Murphy offers his conclusion that the position paper authored by Stephan affected the religious access policy of the Missouri Department of Corrections. Even if Murphy could establish a sufficient causal connection between Stephan's authoring of the paper and the actions of the Missouri Department of Corrections, article III imposes additional requirements. A plaintiff must also show a distinct and palpable injury, and a substantial likelihood that the relief requested will redress the injury. Valley Forge Christian College v. Americans United for Separation of Church and State, 454 U.S. 464, 472 (1982). It is clear that any injunctive relief granted as to the defendant Stephan would have no effect on decisions made--past or future--by the Missouri Department of Corrections. Indeed, not only is the Department the appropriate defendant, but it is also the actual defendant in cases brought by Murphy in Missouri federal courts based on alleged infringement of his civil rights while incarcerated in Missouri. Therefore, we agree with the district court that Murphy's Missouri federal action, which was then pending, "will fully protect him if his First Amendment rights are being violated."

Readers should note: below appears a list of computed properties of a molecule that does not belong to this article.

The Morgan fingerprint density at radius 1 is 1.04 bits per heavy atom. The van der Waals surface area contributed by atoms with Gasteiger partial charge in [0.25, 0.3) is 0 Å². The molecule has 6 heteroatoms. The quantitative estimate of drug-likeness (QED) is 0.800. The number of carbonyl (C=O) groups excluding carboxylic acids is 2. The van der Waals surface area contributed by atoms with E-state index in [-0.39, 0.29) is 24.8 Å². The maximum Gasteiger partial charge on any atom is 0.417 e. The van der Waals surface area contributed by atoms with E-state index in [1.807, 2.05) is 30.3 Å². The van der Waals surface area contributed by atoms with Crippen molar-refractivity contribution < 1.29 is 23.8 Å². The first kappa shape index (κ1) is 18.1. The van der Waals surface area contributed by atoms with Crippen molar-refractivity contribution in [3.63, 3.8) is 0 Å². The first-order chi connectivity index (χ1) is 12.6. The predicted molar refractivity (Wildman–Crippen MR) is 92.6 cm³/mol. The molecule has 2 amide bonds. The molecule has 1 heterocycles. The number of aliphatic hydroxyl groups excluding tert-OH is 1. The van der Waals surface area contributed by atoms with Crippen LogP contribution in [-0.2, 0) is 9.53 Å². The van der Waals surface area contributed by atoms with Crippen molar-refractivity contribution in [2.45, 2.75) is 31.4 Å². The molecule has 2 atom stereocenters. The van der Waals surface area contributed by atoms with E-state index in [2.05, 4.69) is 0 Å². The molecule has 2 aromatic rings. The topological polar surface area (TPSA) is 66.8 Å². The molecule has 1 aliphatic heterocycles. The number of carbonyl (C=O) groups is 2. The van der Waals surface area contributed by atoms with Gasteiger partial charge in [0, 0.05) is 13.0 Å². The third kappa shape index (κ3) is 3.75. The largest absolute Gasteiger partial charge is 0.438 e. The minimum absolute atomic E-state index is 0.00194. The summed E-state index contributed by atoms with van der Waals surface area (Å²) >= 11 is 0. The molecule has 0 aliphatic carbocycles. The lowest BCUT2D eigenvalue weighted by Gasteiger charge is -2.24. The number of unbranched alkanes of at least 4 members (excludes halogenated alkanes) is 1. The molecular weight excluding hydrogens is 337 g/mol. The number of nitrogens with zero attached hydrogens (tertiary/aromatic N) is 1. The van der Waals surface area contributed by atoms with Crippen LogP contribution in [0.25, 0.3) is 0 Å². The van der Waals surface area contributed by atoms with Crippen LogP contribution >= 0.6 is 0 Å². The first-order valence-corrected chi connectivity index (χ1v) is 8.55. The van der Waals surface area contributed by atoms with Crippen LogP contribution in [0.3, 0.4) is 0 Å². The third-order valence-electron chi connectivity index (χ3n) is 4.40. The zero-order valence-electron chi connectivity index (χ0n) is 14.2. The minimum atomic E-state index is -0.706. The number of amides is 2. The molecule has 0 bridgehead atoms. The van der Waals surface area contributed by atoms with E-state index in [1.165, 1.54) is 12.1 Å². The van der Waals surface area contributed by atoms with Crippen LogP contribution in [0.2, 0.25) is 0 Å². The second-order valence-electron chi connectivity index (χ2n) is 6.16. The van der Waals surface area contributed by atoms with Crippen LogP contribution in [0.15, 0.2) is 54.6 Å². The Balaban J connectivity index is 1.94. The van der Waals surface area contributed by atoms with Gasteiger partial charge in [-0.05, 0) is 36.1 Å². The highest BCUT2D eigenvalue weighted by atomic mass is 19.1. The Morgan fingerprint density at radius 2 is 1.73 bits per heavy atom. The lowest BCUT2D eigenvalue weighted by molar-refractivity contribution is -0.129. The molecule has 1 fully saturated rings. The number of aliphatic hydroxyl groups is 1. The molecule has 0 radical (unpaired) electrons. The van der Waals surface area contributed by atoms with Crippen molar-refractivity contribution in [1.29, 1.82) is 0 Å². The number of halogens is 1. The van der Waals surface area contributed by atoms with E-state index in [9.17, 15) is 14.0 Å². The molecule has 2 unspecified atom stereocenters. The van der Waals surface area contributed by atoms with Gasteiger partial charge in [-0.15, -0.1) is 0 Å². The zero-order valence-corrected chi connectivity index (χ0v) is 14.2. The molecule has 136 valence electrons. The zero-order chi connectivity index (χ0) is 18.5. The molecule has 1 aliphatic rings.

The district court's dismissal of Murphy's action is AFFIRMED.
The panel unanimously finds this case appropriate for submission without oral argument. Fed. R. App. P. 34(a); Ninth Circuit Rule 34-4
This disposition is not appropriate for pbulication and may not be cited to or by the courts of this circuit except as provided by Ninth Circuit Rule 36-3
Although Murphy also typed "Diversity of Citizenship, 28 USCA 1332" on the form, no amendment could cause the complaint to state a cause of action under state law--presumably of tort--for the same reason that it could not be amended to state a section 1983 cause of action; as discussed below, the lack of causation in fact is fatal to both
Indeed, as the Eighth Circuit explained in Murphy II, the nonrecognition of the Aryan Nations was the result of Murphy's own failure to apply for official recognition. 814 F.2d at 1257